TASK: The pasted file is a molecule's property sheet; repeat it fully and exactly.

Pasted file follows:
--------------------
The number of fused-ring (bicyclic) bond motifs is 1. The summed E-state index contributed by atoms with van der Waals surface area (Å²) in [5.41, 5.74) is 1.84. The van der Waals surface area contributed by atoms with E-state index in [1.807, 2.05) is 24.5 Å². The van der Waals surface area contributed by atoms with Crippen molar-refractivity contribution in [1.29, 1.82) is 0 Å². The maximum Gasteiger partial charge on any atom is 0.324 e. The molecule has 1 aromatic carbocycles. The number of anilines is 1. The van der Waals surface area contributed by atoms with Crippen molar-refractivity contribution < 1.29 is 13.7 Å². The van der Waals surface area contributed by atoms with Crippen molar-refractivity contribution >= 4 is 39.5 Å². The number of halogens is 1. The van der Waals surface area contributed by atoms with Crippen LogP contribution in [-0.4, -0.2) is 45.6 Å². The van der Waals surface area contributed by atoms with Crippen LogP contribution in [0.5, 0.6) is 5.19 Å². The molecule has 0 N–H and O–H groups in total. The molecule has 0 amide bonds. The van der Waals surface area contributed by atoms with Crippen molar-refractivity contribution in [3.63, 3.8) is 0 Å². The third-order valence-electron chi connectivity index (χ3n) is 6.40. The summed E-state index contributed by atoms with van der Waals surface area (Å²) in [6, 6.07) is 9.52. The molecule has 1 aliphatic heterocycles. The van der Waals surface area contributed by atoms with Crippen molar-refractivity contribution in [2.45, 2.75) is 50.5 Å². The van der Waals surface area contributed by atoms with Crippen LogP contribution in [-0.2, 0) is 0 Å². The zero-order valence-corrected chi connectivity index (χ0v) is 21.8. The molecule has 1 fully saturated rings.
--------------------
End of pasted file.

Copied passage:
The number of fused-ring (bicyclic) bond motifs is 1. The summed E-state index contributed by atoms with van der Waals surface area (Å²) in [5.41, 5.74) is 1.84. The van der Waals surface area contributed by atoms with E-state index in [1.807, 2.05) is 24.5 Å². The van der Waals surface area contributed by atoms with Crippen molar-refractivity contribution in [1.29, 1.82) is 0 Å². The maximum Gasteiger partial charge on any atom is 0.324 e. The molecule has 1 aromatic carbocycles. The number of anilines is 1. The van der Waals surface area contributed by atoms with Crippen molar-refractivity contribution < 1.29 is 13.7 Å². The van der Waals surface area contributed by atoms with Crippen molar-refractivity contribution >= 4 is 39.5 Å². The number of halogens is 1. The van der Waals surface area contributed by atoms with Crippen LogP contribution in [-0.4, -0.2) is 45.6 Å². The van der Waals surface area contributed by atoms with Crippen LogP contribution in [0.5, 0.6) is 5.19 Å². The molecule has 0 N–H and O–H groups in total. The molecule has 0 amide bonds. The van der Waals surface area contributed by atoms with Crippen molar-refractivity contribution in [3.63, 3.8) is 0 Å². The third-order valence-electron chi connectivity index (χ3n) is 6.40. The summed E-state index contributed by atoms with van der Waals surface area (Å²) in [6, 6.07) is 9.52. The molecule has 1 aliphatic heterocycles. The van der Waals surface area contributed by atoms with Crippen molar-refractivity contribution in [2.45, 2.75) is 50.5 Å². The van der Waals surface area contributed by atoms with Crippen LogP contribution in [-0.2, 0) is 0 Å². The zero-order valence-corrected chi connectivity index (χ0v) is 21.8. The molecule has 1 fully saturated rings.